Considering video as the most prominent media, we take video as the example for quality adaptation. There are some issues that cannot be ignored for video adaptation, such as complexity, flexibility, and optimization. In this regard, Scalable Video Coding (SVC) has emerged as a promising video format. SVC is developed as an extension of H.264/MPEG-4 Advance Video Coding (AVC) [21]. SVC offers spatial, temporal, and quality scalabilities at bit stream level, which enables the easy adaptation of video by selecting a subset of the bit stream. As a result, the SVC bit streams can be easily truncated in spatial, temporal, and quality dimensions to meet various constraints of heterogeneous environments [19]. The three-dimensional scalability offers a great flexibility that enables customizing video streams for a wide range of terminals and networks. SVC can thus allow a very simple, fast, and flexible adaptation to the heterogeneous networks and diverse terminals. M. Eberhard et al. have developed an SVC streaming test bed, which allows dynamic video adaptation [22]. It is desired to apply the advantages of SVC into mashup coping with the quality issue.

The ubiquitous multimedia results in the overwhelming multimedia services where it has become difficult to retrieve specific ones. Semantic metadata is a solution to the overwhelming resources. The lack of semantic metadata is becoming a barrier for the in-depth study and wide application. Recently, the great success of social networking has shown that user experiences are enriched by sharing, aggregating, and tagging collaboratively. Under this trend, folksonomy also known as social tagging or collaborative annotation draws more and more attention as a promising source of semantic metadata. Several works have been launched to exploit the knowledge of the mass in order to improve the composition process by considering either social networks or collaborative environments [2325]. However, they only make use of sociality for service selection or recommendation. The sociality across the process of mashup should be further explored, especially for the quality issue.

In this paper, we present a mashup framework as illustrated in Figure 1. We enforce the quality by two ways, quality-aware service selection, and quality-adaptable service delivery. The proposed quality model considers both fidelity and modality to meet QoS requirements in the diverse terminals, heterogeneous networks as well as dynamic network conditions. We concentrate on both the user level by specifying user perceivable service parameter and the application level by adapting multimedia services according to the resource availability of terminal and network. Furthermore, we extend the mashup model allowing users to annotate the services collaboratively.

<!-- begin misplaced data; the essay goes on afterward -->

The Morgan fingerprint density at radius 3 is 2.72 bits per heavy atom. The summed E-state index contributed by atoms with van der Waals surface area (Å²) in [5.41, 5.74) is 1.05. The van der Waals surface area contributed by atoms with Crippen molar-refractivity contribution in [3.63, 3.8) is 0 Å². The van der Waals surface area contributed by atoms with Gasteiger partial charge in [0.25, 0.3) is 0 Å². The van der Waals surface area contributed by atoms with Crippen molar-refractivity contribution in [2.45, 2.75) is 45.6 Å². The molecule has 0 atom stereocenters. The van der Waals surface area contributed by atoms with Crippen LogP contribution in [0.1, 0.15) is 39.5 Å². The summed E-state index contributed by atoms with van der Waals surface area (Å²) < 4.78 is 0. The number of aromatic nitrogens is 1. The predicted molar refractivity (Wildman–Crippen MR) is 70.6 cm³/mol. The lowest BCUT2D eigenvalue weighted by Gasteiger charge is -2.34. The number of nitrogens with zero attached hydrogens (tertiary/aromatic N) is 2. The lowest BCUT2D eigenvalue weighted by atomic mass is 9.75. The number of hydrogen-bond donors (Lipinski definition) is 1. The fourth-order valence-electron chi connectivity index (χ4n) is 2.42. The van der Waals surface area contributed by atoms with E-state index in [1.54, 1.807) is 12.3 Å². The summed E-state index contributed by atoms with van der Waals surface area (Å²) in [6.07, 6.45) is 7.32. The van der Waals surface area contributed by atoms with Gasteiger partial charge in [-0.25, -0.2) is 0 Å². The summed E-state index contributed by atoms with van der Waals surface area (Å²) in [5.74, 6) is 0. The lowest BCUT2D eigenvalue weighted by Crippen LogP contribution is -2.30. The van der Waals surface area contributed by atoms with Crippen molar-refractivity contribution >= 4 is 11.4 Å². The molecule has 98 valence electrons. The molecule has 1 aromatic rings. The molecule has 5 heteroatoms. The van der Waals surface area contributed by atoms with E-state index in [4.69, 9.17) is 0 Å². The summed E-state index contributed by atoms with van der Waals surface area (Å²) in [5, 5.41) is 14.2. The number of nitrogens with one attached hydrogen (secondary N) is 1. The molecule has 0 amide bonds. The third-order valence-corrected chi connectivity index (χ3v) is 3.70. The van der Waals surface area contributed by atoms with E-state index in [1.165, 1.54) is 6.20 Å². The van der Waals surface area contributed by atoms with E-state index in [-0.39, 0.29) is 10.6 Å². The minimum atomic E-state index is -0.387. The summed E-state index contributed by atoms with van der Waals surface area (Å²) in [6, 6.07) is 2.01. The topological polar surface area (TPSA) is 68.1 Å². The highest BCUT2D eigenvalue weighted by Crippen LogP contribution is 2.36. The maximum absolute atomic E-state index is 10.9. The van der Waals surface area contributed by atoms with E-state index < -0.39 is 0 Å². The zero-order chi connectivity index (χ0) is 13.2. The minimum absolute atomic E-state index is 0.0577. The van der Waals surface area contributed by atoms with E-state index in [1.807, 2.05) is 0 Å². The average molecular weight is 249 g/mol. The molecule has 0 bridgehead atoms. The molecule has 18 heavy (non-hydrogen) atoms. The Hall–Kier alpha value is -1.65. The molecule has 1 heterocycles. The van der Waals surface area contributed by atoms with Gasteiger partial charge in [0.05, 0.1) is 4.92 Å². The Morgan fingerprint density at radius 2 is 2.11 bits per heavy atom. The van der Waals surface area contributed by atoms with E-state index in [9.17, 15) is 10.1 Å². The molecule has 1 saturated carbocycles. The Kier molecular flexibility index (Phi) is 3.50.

Figure 1

Mashup Model.

3. Mashup Model

This section firstly describes the concept of metadata-based mashup model through an example scenario, followed by the illustration of the model decomposition. The mashup model is further decomposed into three essential parts: multimodal service aggregation, metadata-based QoS management, and metadata-based social enrichment.

3.1. Concept of Mashup Model

Let us take "Sports Live Broadcasting" service as an example. The scenario is the last round of the football league where more than one team has the chance to win the champion. All teams start playing at the same time. Fans are watching the live TV broadcasting of their team. At the same time, they may also want to be updated on the information (e.g. goal, penalty, and red card, etc.) of other simultaneous matches. We assume that there are two relevant services from different providers. The first one is an Internet Protocol TV (IPTV) program delivering a live football game. The IPTV service component can be configured by a set of offered alternative operating parameters (e.g., frame sizes, frame rates and bit rates etc.), by which IPTV can be adjusted dynamically according to user context. The second one is a real-time literal broadcasting service delivering statistics data synchronized to all football matches. A user composes the "Sports Live Broadcasting" mashup containing above two services. Before multimedia session, the quality model firstly selects the service version according to the static capabilities of terminals or networks. During session, this service element of IPTV can be adapted according to dynamic network condition or user preferences. Moreover, if the adapted IPTV service cannot provide the expected user-perceived quality, a cross-modal adaptation from IPTV to Text may occur. Besides the quality adaptation, the fan can share the metadata-based mashup with friends like file sharing and annotate it by comment, rating as well as user-generated QoS parameters.

3.2. CAM4Home Metadata

The essential part of mashup model is the multimodal service aggregation. In this paper, we use CAM4Home framework as the metadata model for multimodal service aggregation. The CAM4Home is an ITEA2 project implementing the concept of Collaborative Aggregated Multimedia (CAM) [6]. The concept of CAM refers to aggregation and composition of individual multimedia contents into a content bundle that may include references to content-based services and can be delivered as a semantically coherent set of content and related services over various communication channels. This project creates a metadata-enabled content delivery framework by bundling semantically coherent contents and services on the level of metadata. The CAM4Home metadata model supports the representation of a wide variety of multimedia content and service in CAM Element as well as its descriptive metadata. CAM Object is the integrated representation of CAM Element and CAM Element Metadata on the association rule "isMetadataOf". CAM Bundles are the aggregation of two or more CAM Objects on the association rule "containsCAMObjectReference". CAM Object and CAM Bundle can be uniquely identified by "camElementMetadataID" and "camBundleMetadataID". Figure 2 illustrates a conceptual view of CAM Bundle and CAM Object. Moreover, some complicated rules such as spatial and synchronization are also defined for enhanced aggregation.